The Initial Mental Health Effects of the Covid-19 Pandemic Across Some Ecuadorian Provinces
Efectos Iniciales en la Salud Mental por la Pandemia de Covid-19 en algunas Provincias de Ecuador
Información del artículo
Fecha de recepción: Mayo 27, 2020
Fecha de aceptación: junio 26, 2020
El 11 de marzo, Ecuador declaró estado de emergencia por la epidemia de Covid-19. Esto condujo a medidas públicas sin precedentes para combatir la propagación de Covid-19, incluido el aislamiento físico. Como el evento es reciente, existe una investigación limitada sobre el impacto psicológico para el público en general durante el pico de la epidemia. El objetivo de este estudio es establecer la prevalencia de los síntomas informados de estrés, ansiedad y depresión, e identificar los factores de riesgo que contribuyen a la angustia psicológica en la población de algunas provincias de Ecuador en relación con la epidemia de Covid-19. Esto se realizó mediante la aplicación de una encuesta que incluye variables sociodemográficas y la prueba de escala DASS-21 a 789 personas. Los resultados indican que un número preocupante de personas informó niveles severos o extremadamente severos de depresión (10.3%), ansiedad (19.4%) y estrés (13.5%).
Palabras clave: Depresión, ansiedad, estrés, impacto psicológico, Covid-19, pandemia
Clasificación JEL: I1
On March 11, Ecuador declared a state of emergency over the Covid-19 pandemic. This led to unprecedented public measures to combat the spread of Covid-19 taken, including physical isolation. The psychological consequences in the short and medium term are not yet fully known. As the event is recent, there is limited research on the psychological impact to the general public during the peak of the pandemic. The aim of this study is to establish the prevalence of reported symptoms of stress, anxiety and depression, and identify risk factors contributing to psychological distress in a number of provinces in Ecuador with relation to the Covid-19 pandemic. This was done by applying a survey, including socio-demographic variables and the DASS-21 scale test, to 789 people. The results indicate that a concerning number of people reported severe or extremely severe levels of depression (10.3%), anxiety (19.4%) and stress (13.5%).
Key words: Depression, anxiety, stress, Psychological impact, Covid-19, pandemic
JEl Classification: I1
The Covid-19 virus was declared a public health emergency of international concern on January 30 by the World Health Organisation (WHO) (Chen et al. 2020a). On March 11, Ecuador declared a state of emergency (Ecuadorian Ministry of Public Health, 2020). This led to a suspension of all non-essential business operations, all schools were closed, national borders were shut down, and residents across the country were ordered to remain in their homes for an indefinite period (Ecuadorian Ministry of Public Health, 2020). To date (June 16, 2020), Ecuador has some of the highest Covid-19 related deaths reported in Latin American (WHO, 2020), most of which come from the province of Guayas.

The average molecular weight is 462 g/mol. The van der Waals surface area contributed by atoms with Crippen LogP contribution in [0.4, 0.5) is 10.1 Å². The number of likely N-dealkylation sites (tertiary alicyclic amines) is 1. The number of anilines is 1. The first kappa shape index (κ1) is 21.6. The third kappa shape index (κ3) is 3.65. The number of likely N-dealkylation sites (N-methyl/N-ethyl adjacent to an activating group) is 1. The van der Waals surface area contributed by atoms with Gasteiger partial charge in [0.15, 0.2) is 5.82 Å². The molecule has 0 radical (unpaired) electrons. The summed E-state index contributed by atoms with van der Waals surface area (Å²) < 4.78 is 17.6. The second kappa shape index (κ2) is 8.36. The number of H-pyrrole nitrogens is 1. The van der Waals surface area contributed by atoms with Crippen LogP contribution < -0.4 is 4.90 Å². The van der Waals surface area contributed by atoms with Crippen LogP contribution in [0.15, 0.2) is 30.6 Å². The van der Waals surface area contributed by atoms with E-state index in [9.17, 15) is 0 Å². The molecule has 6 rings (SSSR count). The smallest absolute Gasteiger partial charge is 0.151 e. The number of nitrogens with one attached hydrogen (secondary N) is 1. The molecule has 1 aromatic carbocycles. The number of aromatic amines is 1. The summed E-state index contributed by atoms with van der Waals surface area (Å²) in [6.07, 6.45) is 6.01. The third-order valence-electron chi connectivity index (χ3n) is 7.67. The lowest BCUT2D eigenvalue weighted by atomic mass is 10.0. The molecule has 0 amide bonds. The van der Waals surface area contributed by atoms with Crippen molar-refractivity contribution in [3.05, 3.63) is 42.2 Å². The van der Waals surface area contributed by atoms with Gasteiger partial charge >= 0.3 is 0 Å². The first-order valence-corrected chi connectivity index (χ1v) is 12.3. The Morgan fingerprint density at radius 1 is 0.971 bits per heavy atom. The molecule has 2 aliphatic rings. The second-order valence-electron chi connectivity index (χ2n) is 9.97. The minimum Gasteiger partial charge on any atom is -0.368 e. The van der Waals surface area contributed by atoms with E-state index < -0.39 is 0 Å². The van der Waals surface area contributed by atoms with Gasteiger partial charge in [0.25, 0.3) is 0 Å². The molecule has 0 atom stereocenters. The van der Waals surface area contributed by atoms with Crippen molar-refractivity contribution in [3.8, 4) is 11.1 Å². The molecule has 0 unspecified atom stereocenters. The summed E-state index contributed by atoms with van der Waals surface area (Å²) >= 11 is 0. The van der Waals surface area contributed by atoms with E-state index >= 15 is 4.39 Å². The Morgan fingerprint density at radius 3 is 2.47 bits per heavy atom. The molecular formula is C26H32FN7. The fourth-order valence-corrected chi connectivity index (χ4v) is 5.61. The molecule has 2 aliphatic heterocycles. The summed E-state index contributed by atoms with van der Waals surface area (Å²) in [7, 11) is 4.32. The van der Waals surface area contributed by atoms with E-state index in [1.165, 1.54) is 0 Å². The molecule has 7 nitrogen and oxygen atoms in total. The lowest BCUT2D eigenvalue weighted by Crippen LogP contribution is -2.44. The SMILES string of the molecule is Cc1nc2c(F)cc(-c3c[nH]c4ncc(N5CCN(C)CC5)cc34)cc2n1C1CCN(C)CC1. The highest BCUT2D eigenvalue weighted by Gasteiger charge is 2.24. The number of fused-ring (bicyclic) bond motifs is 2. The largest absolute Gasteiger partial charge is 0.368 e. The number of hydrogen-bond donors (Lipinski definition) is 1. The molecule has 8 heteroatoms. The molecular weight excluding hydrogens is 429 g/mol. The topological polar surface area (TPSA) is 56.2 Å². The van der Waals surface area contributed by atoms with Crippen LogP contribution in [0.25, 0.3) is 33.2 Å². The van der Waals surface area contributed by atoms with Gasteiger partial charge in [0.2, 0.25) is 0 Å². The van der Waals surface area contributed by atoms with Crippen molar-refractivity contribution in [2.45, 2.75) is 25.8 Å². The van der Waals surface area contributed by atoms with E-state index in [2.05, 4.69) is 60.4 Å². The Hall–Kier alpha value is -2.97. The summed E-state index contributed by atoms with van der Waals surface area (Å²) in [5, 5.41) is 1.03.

Facts about the transmission, behaviour, clinical manifestation, and outcomes from the virus remain unclear (Moazzen et al., 2020). Since the outbreaks of the severe acute respiratory syndrome (SARS) in 2002 and the Middle East respiratory syndrome (MERS) in 2012, the possibility of Covid transmission from animals to humans was confirmed (Chen et al., 2020b). Covid-19 may be spread by asymptomatic cases (Ryu & Chun, 2020; Rothe et al., 2020). The most severe cases seem to occur in elderly populations with pre-existing conditions (Chen et al., 2020a). Also, severe disease onset might result in death due to progressive respiratory failure (Xu, et al., 2020). However, at present, a definitive estimation of the case fatality rate may be irresponsible as much remains unknown (Battegay et al., 2020). Some studies have estimated the death rate below 0.6% (Nishiura et al., 2020).
Pearlin (1980) argued that unpredictable or unexpected negative life events have greater negative psychological impacts. The lockdown requires most people to stay at home, and puts them in a position of physical isolation. This is likely to lead to some people becoming overwhelmed by anxiety, stress and depression (Droit-Volet, et al., 2020; Qui et al., 2020. In addition, the mental health impact in Ecuador is especially pertinent given that Ecuador has received great media attention. For example, The New York Times reported that in Ecuador there have been “… bodies abandoned on sidewalks, slumped in wheelchairs, packed into cardboard coffins and stacked by the hundreds in morgues” (Cabrera & Kurmanaev, 2020, para. 1).
Interventions in disaster situations are inadequate if mental health issues are not addressed. Currently, there is little published on the psychological impact and mental health of the general public during the peak of the COVID-19 pandemic in Ecuador. However, there are recent psychological impact studies from China (Wang et al., 2020a; Wang et al., 2020b), which are further discussed in the discussion section of the study. The depression anxiety stress scale 21 (DASS-21) is a well-established instrument for measuring depression, anxiety, and stress across cultures (Oei, Sawang & Mukhtar, 2013).
This study aims to establish the prevalence of symptoms of stress, anxiety and depression, and identify risk and protective factors contributing to psychological distress in Ecuador. This was done by applying the DASS-21 scale to 789 people, with a number of socio-demographic variables being collected as well. The results contribute to knowledge about Covid-19 and the psychological impact it is having on the population. This data may assist government agencies and healthcare professionals to better understand the psychological impact of the outbreak in Ecuador.
A cross sectional study was undertaken in Ecuador regarding the initial psychological response to the Covid-19 pandemic and related events. A quantitative survey was distributed across the country to anonymous recipients. The method used was snowball sampling starting with university students and professors, as in Wang et al. (2020a). The questionnaire was distributed online via the QuestionPro format. The survey was distributed in the local language, Spanish (Báguena et al., 2001). Participants were invited to participate voluntarily. The questionnaire was started on March 31 and ended on April 7, 2020, resulting in 789 completed surveys from across a number of provinces.